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Distributed for National University of Singapore Press

The Comfort Women of Singapore in History and Memory

A balanced, sensitive study of the history of comfort women in Singapore during World War II.
 
“Comfort women” or ianfu is the euphemism used by the Japanese military for the women they compelled to do sex work in the Second World War, and has become the term generally used in English to discuss the subject. The role of comfort women in the Japanese empire during World War II remains an important and emotional topic around the world. Most scholarship concentrates on Korean comfort women, with less on their counterparts in Japan, China, and Taiwan, and even less on Southeast Asia. That gap persists despite widespread knowledge of the elaborate series of comfort stations, or comfort houses, that were organized by the Japanese administration across Singapore during the Occupation from 1942 to 1945. So why, the author asks, did no former comfort women from Singapore come forward and tell their stories when others across Asia began to do publicly in the 1990s? 

To understand this silence, this book offers a detailed examination of the sex industry serving the Japanese military during the wartime occupation of Singapore: the comfort stations, managers, procuresses, girls, and women who either volunteered or were forced into service and in many cases sexual slavery. Kevin Blackburn then turns from history to the public presence of the comfort women in Singapore’s memory, including newspapers, novels, plays, television, and touristic heritage sites, showing how comfort women became known in Singapore during the 1990s and 2000s. Bringing great care, balance, and sensitivity to a difficult subject, Blackburn helps to fill an important gap in our understanding of this period.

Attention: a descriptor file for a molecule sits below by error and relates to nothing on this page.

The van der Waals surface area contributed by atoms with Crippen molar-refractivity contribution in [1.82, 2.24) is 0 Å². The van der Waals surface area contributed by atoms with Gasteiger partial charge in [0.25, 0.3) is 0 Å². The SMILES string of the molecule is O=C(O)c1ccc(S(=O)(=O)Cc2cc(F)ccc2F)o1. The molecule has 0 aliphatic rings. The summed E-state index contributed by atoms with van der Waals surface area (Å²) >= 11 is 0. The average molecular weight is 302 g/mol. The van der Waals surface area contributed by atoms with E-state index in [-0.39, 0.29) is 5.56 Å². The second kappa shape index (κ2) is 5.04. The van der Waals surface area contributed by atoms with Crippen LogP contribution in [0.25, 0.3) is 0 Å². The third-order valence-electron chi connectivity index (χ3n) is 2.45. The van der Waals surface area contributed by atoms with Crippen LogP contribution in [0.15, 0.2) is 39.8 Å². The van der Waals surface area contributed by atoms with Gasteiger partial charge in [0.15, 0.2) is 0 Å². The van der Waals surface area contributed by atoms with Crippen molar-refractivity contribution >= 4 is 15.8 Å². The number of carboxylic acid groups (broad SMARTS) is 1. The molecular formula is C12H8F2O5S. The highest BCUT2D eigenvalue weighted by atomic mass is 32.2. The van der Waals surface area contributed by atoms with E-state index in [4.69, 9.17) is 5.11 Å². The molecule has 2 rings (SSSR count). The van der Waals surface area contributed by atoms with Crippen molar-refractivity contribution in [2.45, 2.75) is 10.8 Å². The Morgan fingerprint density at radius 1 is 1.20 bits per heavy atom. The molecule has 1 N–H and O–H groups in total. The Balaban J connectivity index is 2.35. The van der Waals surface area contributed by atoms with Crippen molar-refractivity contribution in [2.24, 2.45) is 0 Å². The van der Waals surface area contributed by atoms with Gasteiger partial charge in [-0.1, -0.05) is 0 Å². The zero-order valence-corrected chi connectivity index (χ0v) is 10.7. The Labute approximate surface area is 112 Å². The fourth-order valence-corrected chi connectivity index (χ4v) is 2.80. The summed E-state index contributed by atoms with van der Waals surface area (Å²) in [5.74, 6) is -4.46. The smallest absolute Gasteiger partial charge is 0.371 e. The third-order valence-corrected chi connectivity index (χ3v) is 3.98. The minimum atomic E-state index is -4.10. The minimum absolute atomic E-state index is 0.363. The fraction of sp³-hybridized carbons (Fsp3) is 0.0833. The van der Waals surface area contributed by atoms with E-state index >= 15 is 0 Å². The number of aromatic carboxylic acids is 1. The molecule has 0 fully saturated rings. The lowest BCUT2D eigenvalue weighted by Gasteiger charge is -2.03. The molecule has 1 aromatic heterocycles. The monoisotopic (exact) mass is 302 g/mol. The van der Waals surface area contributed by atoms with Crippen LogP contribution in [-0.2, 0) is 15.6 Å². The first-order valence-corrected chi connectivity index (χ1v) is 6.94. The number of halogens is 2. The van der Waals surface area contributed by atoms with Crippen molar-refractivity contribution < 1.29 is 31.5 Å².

256 pages | 9 maps | 6 x 9

Asian Studies: Southeast Asia and Australia

Gender and Sexuality

History: Military History


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Table of Contents

Introduction
1. Lee Kuan Yew and Masculinist Memories of the Comfort Women
2. The Role of the Women of Singapore in the Sex Industry of the Japanese Military
3. Inside the Comfort Stations of Singapore
4. Korean and Indonesian Comfort Women in Singapore
5. The Comfort Women Returning to Live in Postwar Society
6. The Silence of the Local Comfort Women of Singapore
7. The Comfort Women of Singapore as ‘Dark Heritage’
Conclusion
Bibliography
Endnotes

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